As Europe's major economies face their worst slowdown since the Second World War, the European Central Bank cut interest rates again yesterday, by 0.5 percentage points to 2 per cent.
This brings the cumulative reduction in rates to 2.25 percentage points since October and means that eurozone interest rates are at their equal-lowest level since the single currency was founded in 1999. However, they remain noticeably higher than the Bank of England's 1.5 per cent and the near-zero levels set in the US and Japan.
Uppermost in the minds of the ECB is the rapidly weakening European economy. Manufacturing output declined by 1.6 per cent in November, it was revealed yesterday, after a similar decline in October. This brings the annual decline in the year to November to 7.7 per cent.
Given that manufacturing accounts for about 20 per cent of eurozone GDP, and that the contraction is expected to become more severe, the omens for growth are poor, though inflation is coming under control again.
Yesterday, the Eurostat agency confirmed early estimates that eurozone consumer price inflation was 1.6 per cent in December, thus falling below the ECB's target of "close to but just below 2 per cent". As in other advanced economies, it is poised to head down sharply, possibly turning negative.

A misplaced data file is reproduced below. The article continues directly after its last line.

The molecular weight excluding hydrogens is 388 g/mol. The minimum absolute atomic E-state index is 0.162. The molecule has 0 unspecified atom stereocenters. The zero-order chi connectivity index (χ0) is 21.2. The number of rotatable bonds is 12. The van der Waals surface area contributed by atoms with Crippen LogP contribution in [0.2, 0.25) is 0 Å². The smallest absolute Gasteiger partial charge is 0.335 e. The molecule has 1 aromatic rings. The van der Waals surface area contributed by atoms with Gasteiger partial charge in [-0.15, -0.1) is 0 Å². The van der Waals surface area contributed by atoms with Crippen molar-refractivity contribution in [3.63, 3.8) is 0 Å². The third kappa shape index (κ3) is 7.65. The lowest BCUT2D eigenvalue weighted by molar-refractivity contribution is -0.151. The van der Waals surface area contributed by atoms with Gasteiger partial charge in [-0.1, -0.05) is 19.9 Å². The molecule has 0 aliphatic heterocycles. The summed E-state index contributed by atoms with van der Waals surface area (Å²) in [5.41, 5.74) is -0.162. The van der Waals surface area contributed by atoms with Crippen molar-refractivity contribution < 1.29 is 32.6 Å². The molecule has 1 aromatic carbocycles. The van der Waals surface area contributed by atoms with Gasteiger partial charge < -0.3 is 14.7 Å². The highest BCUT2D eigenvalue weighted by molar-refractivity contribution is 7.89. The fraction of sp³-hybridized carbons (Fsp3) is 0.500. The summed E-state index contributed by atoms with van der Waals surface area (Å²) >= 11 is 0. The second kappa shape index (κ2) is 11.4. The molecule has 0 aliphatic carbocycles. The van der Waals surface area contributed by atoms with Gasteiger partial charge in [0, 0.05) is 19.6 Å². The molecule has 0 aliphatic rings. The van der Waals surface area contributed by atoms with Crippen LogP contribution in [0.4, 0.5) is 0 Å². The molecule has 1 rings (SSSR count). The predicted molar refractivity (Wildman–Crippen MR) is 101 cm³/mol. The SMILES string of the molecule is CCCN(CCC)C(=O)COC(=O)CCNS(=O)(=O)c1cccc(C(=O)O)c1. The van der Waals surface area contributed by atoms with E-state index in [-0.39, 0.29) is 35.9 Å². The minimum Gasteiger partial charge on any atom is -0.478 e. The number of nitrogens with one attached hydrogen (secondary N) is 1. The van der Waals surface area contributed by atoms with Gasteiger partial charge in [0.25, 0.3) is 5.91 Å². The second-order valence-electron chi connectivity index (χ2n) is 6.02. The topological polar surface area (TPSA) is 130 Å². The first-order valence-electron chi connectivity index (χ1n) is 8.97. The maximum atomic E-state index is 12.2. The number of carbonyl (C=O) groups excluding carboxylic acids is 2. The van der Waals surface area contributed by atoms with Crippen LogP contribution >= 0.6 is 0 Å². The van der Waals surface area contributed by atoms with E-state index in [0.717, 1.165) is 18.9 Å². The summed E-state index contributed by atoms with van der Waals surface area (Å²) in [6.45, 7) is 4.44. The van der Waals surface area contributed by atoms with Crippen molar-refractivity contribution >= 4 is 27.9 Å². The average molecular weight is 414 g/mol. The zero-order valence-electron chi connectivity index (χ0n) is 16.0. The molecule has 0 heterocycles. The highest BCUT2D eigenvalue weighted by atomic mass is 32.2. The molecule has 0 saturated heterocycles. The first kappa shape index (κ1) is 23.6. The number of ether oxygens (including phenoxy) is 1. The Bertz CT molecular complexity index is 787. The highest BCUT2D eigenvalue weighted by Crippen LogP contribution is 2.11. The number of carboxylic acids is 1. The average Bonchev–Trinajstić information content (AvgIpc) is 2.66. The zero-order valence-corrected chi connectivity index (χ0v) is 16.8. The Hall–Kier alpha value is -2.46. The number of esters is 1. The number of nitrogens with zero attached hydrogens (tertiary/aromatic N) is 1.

The ECB's cut was in line with market expectations and is testament to the scale of the problems facing the 16-member eurozone, stretching from Portugal to Slovakia. The ECB said that it sees "a further weakening of economic activity around the turn of the year" and "global economic weakness and very sluggish domestic demand persisting in the coming quarters as the impact of the financial tensions on activity continues".
Howard Archer of Global Insight said: "We suspect that eurozone GDP may well have contracted by around 1 per cent in the fourth quarter of 2008. The eurozone is currently headed for GDP contraction of 2 per cent in 2009."
While some of the smaller nations are still growing relatively strongly, concerns focus on the largest members, particularly Germany, the biggest. Already in recession, the downturn there appears to be deepening. The German authorities said on Tuesday that they expect the economy to shrink by between 1.5 per cent and 2 per cent in the last four months of last year.
The strengths of the German economy now appear to be turning against it. Manufacturing is suffering from the slump in demand in Germany's key markets, including the eurozone, the US, China and the UK. Last month, German exports had their sharpest declines since 1969, and industrial orders fell for the twelfth month in a row. Such is the scale of the downturn that Angela Merkel's coalition government has abandoned its previous opposition to "crass" Keynesianism and agreed a €50bn package.
Of the other major economies, France may just escape recession, Italy is already in one, having endured a decade of mediocre growth or worse, and Spain is suffering from the collapse of its property and construction booms.Reuse content